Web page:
Tail-risk hedging is the summer buzzword among institutional investors still unnerved by 2008's losses and scared anew by the May 6 flash crash and other global market events.
Investors are looking for ways to protect both equity and fixed-income investments from tail risk, typically defined as a low-probability, large deviation event that will negatively affect their investment.
“Tail-risk hedging is the talk of the conference circuit, but there's a hodgepodge of approaches. The real question is how to eliminate tail risk at no cost. That's the holy grail,” said Stephen L. Nesbitt, CEO of alternative investment consulting firm Cliffwater LLC, Marina del Rey, Calif.
Market losses and the volatility of the past 18 months have led many institutional investors “to recognize the risk of the '90s paradigm of heavy equity allocations” and convinced them that they need to “do something to mitigate tail risk,” he said.
“Tail-risk hedging clearly is a topic that's front and center among leading endowments,” said Deirdre Nectow, director of business development at investment consultant Cambridge Associates LLC, Boston. “Clients are increasing allocations or adding allocations to global macro, cash, gold equities and Treasury bonds. They also are reducing risk via non-traditional approaches such as the use of equity, interest rate or currency derivatives.”
Some money managers have seen enough demand from institutional clients for assistance in tail-risk hedging to persuade them to offer stand-alone hedge funds, customized hedge funds of funds or options overlay solutions.
Credit hedge fund manager Pine River Capital Management LP, Minnetonka, Minn., launched a tail-risk hedge fund that's “built like an insurance policy” in response to demand from institutional investors, said Angela Samfilippo, director of marketing and investor relations. The fund opened with $147 million from three institutional investors that Ms. Samfilippo said she could not identify. Pine River manages a total of $2 billion.
The strategy is built to profit from directionality, volatility and convexity during tail-risk events in equity and credit markets, Ms. Samfilippo said.
“We have always used tail-risk management in our multistrategy, relative value funds and it was fairly simple to carve out that approach and offer it in a master-feeder structure. It's very efficient, because all of our hedge funds now use the tail-risk fund, and it also is offered as a stand-alone fund to institutional clients. It's very liquid and transparent; all clients have exactly the same terms,” Ms. Samfilippo said. The fund charges a management fee, but no incentive fee because “the fund is not designed to generate alpha,” she said.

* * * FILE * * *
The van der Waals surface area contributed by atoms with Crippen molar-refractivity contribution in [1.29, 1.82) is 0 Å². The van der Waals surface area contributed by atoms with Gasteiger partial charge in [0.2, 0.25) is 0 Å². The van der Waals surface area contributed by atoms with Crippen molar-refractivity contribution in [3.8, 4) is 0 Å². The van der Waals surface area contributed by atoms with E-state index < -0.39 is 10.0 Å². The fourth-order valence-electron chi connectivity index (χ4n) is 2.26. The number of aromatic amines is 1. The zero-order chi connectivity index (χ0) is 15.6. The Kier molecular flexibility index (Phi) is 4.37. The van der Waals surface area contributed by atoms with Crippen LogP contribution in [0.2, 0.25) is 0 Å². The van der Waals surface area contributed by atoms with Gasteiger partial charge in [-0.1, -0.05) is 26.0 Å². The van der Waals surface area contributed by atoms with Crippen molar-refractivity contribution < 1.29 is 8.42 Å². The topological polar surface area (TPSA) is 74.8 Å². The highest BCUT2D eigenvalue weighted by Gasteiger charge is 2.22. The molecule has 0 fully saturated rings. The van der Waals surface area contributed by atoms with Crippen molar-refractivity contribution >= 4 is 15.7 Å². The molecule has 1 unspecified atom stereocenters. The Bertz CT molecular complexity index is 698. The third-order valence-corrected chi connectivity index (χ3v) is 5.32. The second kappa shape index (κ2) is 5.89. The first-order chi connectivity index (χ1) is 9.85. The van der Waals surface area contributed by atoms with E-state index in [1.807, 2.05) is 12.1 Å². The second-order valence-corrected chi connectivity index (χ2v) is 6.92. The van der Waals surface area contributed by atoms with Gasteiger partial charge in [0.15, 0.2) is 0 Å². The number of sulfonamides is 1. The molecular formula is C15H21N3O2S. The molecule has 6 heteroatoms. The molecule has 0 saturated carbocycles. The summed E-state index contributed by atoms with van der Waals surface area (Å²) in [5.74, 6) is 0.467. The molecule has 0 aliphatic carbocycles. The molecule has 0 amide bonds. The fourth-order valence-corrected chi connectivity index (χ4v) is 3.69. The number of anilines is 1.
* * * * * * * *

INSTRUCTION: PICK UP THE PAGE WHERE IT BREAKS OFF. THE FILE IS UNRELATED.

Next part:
The fund could lose a minimum of between 1% and 1.5% per month or between 12% and 18% per year just from the cost of the options strategy. “But people anticipate more tail-risk events,” Ms. Samfilippo said, which is swelling Pine River's new-business pipeline with interest from existing clients and new prospects.
Hedge fund-of-funds managers also are being asked by clients to customize downside protection.
K2 Advisors LLC, Stamford, Conn., has fielded 10 serious inquiries in the past year about tail-risk hedging because “clients want to control their drawdowns,” said David C. Saunders, managing partner of the fund-of-funds manager.
In response, K2 created separate accounts for two non-U.S. clients, which Mr. Saunders said he could not name, that combine long-volatility hedge fund strategies, such as global macro, currency, short-biased and convertible arbitrage, with an overlay. The approach is designed to work in concert to control tail risk with the goal of “making money when markets go down and not to lose any money or to be up only a little when markets go up or are flat,” Mr. Saunders said.
“It comes down to a discussion about correlations,” he said, arguing that the approach “builds embedded negative correlation into the portfolio to protect against tail risk through diversification.”